Dr. Zakary Tormala (Stanford Graduate School of Business)
Thursday, February 24, 2011, 4:00 pm
Room: Burkle 16
Dr. Tormala is an experimental social and consumer psychologist who works in the areas of attitudes, persuasion, and social influence.
When people seek to persuade others, they often do so by conveying a high degree of certainty about their position. For example, a politician or CEO who wants to persuade an audience might state that he or she is absolutely confident about a particular issue or course of action. Likewise, when individuals promote themselves or others for something (e.g., a job interview), they often go to great lengths to remove any hint of uncertainty about their future prospects—noting, for instance, that they have considerable prior experience and achievement that makes future success highly certain. Despite the intuitive appeal of these strategies, my collaborators and I find that they can backfire under some conditions. For instance, we find that some message sources are more persuasive when they express uncertainty rather than certainty. Similarly, we find that contradicting oneself or having a change of heart, which can make one seem less certain, sometimes offers a persuasive advantage. In this talk, I will be exploring the implications for attitude change, stimulating interest, and shaping preferences.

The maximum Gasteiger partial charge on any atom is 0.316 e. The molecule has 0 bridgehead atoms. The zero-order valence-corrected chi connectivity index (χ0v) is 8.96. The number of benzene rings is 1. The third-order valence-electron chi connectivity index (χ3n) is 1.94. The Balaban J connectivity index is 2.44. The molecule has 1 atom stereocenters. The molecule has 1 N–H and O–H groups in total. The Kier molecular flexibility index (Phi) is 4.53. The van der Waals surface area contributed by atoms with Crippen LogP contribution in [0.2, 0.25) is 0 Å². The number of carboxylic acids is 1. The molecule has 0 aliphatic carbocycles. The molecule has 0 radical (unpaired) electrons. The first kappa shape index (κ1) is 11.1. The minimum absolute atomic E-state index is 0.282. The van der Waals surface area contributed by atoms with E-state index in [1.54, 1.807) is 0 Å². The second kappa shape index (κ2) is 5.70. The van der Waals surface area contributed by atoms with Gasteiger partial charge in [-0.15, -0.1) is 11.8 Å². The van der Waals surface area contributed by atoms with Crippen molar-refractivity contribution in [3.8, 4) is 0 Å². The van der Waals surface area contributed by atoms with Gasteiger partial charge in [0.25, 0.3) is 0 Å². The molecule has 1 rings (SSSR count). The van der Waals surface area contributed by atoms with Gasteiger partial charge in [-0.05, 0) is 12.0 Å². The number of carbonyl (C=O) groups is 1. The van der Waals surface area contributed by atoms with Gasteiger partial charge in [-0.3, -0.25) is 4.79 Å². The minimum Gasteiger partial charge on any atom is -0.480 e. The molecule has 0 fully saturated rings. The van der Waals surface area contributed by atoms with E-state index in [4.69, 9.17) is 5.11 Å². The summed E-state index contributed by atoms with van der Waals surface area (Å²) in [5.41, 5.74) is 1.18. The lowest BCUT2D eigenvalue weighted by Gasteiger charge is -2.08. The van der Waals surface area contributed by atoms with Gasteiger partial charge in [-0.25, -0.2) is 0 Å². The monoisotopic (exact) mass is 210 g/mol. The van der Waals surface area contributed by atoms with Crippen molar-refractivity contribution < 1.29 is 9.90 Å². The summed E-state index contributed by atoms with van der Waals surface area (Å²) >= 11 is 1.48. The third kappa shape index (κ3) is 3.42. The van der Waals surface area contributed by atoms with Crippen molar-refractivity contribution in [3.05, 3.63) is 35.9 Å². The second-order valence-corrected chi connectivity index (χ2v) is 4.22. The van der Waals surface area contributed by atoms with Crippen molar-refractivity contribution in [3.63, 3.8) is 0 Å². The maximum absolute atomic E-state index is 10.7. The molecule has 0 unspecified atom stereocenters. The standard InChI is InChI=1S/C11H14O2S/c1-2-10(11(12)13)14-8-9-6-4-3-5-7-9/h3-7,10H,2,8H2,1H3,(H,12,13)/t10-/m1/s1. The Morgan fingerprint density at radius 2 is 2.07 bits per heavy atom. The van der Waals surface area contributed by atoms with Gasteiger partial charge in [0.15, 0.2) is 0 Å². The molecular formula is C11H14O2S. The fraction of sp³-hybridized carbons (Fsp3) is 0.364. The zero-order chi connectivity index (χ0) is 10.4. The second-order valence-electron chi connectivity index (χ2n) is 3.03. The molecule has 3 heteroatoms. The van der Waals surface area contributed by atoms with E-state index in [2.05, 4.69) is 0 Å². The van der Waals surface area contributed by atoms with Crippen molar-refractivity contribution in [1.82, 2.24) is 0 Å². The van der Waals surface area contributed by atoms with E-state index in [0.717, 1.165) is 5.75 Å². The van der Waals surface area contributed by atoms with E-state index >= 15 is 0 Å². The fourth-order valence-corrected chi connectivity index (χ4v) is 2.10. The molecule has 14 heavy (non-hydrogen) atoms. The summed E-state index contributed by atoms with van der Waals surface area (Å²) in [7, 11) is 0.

Since 2002, the John Stauffer Charitable Trust has sponsored a series of informative talks on current research in applied psychology for SBOS students, faculty, and the general community.
Everyone is welcome to attend. Each one-hour talk is followed by a Q&A session and wine and cheese gathering.
Please note that SBOS-Stauffer Colloquia are mandatory for all first-year psychology students.